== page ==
South-South Exchange on Community Forestry and REDD+
Meeting in BNDES office in Rio de Janeiro of African and Brazilian representatives, before leaving for the Amazon.
February 11, 2011
A 10-day South-South Exchange on community forestry and REDD+ just took place in Brazil with participants from six African countries. The exchange aimed to support countries to better understand the role that community forestry can play in their national REDD+ strategies1. The activity brought together participants from Africa (Central African Republic, Cameroon, Democratic Republic of Congo, Gabon, Madagascar and the Republic of Congo) to exchange experiences on “Community Forestry and REDD+” with various Brazilian counterparts, including federal and state governments, the private sector, civil society and indigenous peoples organizations.
It was great to see delegates experience firsthand how communities are benefiting from REDD revenue flows and how this is impacting their daily life. || André Aquino, Carbon Finance Specialist, The World Bank
Here is an interview with André Aquino, Carbon Finance Specialist at the World Bank based in Kinshasa, who led the delegation.
What are the key objectives of the South-South Exchange on REDD+ that was held in Brazil?
A: The main goal of the delegation was to learn from Brazil’s experience in community forestry and its link to the REDD+ agenda. To do this, the group of government and civil society representatives from six African countries visited several sites in the Amazon.
What are the benefits to the delegates visiting from Africa?
A: Brazil has many relevant experiences to share with its African counterparts. For example, the Amazon Fund, managed by BNDES (the Brazilian Development Bank), is currently the largest national REDD initiative in the world. It has created an innovative model for managing and disbursing funds for activities that contribute to the objective of REDD.
Virgilio Viana, CEO, Amazonas Sustainability Foundation, in discussion with African delegates. Photo Credit: Monick Maciel / FAS
A: Participants were able to learn from what Brazil has achieved so far. They were particularly impressed by the transparent and independent structure of the REDD fund management, developed by the Amazon Fund. It was great to see delegates experience firsthand how communities are benefiting from REDD revenue flows and how this is impacting their daily life. For example, they are funding health facilities and schools, including the use of satellites for distance learning.
The activities also allowed participants to network and open up channels of communication for future cooperation, not only between the African and Brazilian delegates, but also among the African delegates themselves.
Environment Secretary of Amazonas, Nadia D'Ávila; Virgilio Viana, CEO, Amazonas Sustainable Foundation; Andre Aquino, Carbon Finance Specialist, The World Bank; Minister of the Democratic Republic of Congo, Gaston Nginayevuvu; Photo Credit: Monick Maciel / FAS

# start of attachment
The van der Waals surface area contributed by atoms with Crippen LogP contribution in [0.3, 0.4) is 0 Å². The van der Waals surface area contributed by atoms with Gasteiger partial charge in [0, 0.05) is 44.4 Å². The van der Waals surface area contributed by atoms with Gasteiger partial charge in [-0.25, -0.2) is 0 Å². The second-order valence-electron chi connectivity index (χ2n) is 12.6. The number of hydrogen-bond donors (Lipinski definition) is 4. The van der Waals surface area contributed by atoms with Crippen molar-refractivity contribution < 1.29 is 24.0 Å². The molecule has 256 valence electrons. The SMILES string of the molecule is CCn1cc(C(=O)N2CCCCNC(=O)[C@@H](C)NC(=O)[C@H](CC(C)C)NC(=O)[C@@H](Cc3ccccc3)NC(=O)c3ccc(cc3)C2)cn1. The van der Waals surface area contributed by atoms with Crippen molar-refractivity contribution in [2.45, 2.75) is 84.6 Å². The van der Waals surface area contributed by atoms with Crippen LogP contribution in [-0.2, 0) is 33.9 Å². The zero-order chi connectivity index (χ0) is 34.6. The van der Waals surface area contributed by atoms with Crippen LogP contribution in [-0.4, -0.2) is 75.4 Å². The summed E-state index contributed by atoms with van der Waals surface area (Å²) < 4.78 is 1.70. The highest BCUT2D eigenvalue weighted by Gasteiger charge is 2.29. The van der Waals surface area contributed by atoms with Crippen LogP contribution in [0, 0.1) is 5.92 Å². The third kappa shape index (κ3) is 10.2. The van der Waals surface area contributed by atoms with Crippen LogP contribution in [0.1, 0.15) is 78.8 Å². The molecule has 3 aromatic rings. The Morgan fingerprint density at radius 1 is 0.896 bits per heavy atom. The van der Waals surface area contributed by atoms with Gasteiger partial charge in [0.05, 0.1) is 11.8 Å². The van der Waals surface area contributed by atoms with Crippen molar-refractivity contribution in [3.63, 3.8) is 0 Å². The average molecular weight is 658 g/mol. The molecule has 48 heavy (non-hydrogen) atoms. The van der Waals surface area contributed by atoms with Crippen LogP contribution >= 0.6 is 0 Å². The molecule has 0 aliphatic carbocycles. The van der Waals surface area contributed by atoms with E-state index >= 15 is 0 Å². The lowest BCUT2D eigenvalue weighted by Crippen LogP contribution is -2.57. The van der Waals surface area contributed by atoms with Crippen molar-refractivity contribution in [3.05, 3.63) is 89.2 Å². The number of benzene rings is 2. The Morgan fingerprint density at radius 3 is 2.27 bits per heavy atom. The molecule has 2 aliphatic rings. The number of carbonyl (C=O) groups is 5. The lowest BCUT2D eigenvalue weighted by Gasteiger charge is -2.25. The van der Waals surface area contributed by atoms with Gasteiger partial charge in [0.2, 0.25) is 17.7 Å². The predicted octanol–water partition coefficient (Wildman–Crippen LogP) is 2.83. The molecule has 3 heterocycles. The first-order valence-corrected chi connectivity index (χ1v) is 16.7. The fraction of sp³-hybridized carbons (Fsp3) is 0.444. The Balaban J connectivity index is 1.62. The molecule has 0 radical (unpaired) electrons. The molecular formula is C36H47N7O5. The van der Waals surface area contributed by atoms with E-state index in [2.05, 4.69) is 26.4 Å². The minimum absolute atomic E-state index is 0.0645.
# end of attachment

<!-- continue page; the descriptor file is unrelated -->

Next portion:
What has been the main achievement of the initiative?
A: It is fascinating to see how this event allowed representatives of countries that make up the second largest forested area in the world (the Congo Basin) to learn from the experiences of the largest forested area in the world (the Amazon). The purpose of the initiative was to support these countries in their effort to ‘get ready for REDD+’ and we think that this has been achieved. It builds on the Forest Carbon Partnership Facility’s continued support for knowledge-sharing and capacity building for REDD+ in developing countries.
Sustainable Development Reserve in Juma, Municipality of Novo Aripuanã, where FAS is developing a program of support of Bolsa Floresta (Photographer Tanea Rodrigues/FAS)
What are the next steps?
A: Our participants are now highly motivated to go back home, share their new knowledge with their colleagues and continue their preparation of national REDD+ strategies. However, as you know, only six countries could participate in this trip and so one of our objectives has been to document the learning that went on here and put that into a Guidebook on Community Forestry and REDD+, which we will use to disseminate this knowledge. Please keep an eye out for it on the FCPF website. See the Communiqué Final from the trip - Lessons Learned and Next Steps (In French only, En Francais).
Andre Aquino works for AFTEN – the Africa Environment Department of the World Bank, based in the Kinshasa Country Office, Democratic Republic of Congo. His main focus is forestry and carbon finance. He moved to Kinshasa about a year ago, and was previously working in the Carbon Finance Unit at the World Bank in Washington DC. He was interviewed by Isabel Hagbrink, Senior Communications Officer at the World Bank's Carbon Finance Unit, on February 8, 2011.
1REDD+ stands for reducing emissions from deforestation and forest degradation, forest carbon stock conservation, sustainable management of forests and enhancement of forest carbon stocks. It is a climate change mitigation mechanism that seeks to provide positive incentives for tropical forested countries to reduce deforestation and forest degradation.
Contributed by Isabel Hagbrink, Senior Communications Officer, Carbon Finance Unit, The World Bank